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Was I cheated on my quartzite?

Posted by Joe100 (My Page) on
Tue, Sep 3, 13 at 14:35

Hey all,

I found this forum when doing some searches about my question. Seems like there are some serious stone gurus around here.

About a year ago we moved into a new house. My wife was quite specific about the fact that she wanted a white kitchen, and so we ended up going for some beautiful white quartzite. It cost a pretty penny.

Fast forward a year later. We have a few spots which seem somewhat etched, the counter feels different in those spots. And today I noticed that that edge of the counter by the sink was actually disintegrating. The stone was into grains (the consistency of Kosher Salt)!

I have read that quartzite is supposed to be very strong. Is it possible that we got gypped? How would I test it?

Here is the full album http://imgur.com/a/pzQbQ A few are of the disintegrated spot, the other is of the etched area.

Thanks for any and all advice and ideas.


Follow-Up Postings:

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RE: Was I cheated on my quartzite?

Quartzite is very hard. That's a big difference than "very strong". Hard is also brittle. And prone to breakage in some locations that get repeated dings. Quartzite also can etch when exposed to acids. Not all will do that, but many will. It depends on the particular stone's particular chemical composition.

I know it's disappointing thinking you spent thousands on a product that isn't wearing as well as you had hoped. Unfortunately, I don't see anything but normal natural stone behavior.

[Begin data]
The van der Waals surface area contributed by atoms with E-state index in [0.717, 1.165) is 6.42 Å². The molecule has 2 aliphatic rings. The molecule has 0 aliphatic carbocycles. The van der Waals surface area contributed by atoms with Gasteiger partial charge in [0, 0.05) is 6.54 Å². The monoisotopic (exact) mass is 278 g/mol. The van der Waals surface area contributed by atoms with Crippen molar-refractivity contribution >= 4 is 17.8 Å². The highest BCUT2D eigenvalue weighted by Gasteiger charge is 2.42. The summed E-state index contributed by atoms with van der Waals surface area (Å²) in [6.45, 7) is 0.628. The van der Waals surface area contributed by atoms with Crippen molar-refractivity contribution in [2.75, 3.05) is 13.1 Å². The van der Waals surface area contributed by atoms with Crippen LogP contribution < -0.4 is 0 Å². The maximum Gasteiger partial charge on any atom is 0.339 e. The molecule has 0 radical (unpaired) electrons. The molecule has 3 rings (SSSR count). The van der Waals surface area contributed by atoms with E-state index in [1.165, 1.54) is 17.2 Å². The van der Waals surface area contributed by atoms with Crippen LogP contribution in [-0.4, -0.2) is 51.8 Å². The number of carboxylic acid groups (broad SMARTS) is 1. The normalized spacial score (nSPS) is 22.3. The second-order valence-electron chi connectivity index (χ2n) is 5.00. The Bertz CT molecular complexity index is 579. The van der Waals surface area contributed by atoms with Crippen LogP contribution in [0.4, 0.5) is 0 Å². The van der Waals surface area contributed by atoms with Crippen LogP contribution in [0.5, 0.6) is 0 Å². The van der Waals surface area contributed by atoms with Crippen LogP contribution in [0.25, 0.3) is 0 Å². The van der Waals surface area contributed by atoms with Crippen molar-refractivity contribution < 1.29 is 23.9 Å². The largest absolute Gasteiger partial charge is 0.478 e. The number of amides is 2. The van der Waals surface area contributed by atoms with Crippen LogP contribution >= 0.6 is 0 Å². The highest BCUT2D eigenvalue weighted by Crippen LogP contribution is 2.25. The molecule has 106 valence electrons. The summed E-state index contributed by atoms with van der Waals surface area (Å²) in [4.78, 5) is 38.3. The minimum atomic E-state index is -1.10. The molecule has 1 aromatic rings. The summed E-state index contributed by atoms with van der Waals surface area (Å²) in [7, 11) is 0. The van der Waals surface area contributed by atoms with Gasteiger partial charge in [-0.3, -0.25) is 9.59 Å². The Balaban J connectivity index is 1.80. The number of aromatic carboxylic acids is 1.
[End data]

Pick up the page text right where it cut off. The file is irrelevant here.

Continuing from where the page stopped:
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RE: Was I cheated on my quartzite?

Hmm. Actual quartzite will not etch. If your stone is truly etching, then my first guess is that you got a "quartzite" that is actually marble or dolomitic marble. Many stoneyards don't even know the difference, so I don't know if that counts as cheating or as them just being clueless and passing their cluelessness on to you.

As for the rock coming apart, that could happen with either quartzite or marble. As Green Designs mentioned, if a rock is dis-aggregating, that is a result of the rock not being "stuck together" very well. This can happen almost regardless of what the rock is made of. Some quartzites are not particularly well stuck together, some are perfect, and others are so well-cemented that they chip rather than fall apart. So that is a separate issue, independent of rock type.

On the etching though, I'd do some further investigation. Do you have any leftover pieces you can put lemon juice on?

Also, can you post an overall view of your countertop? It sort of looks like quartz sandstone to me. That would be the un-metamorphosed version of quartzite, and yes, that would have a tendency to disaggregate. However we have a quartz sandstone in our kitchen, so I am in favor of that rock, on principle.

Hope this helps!
Karin


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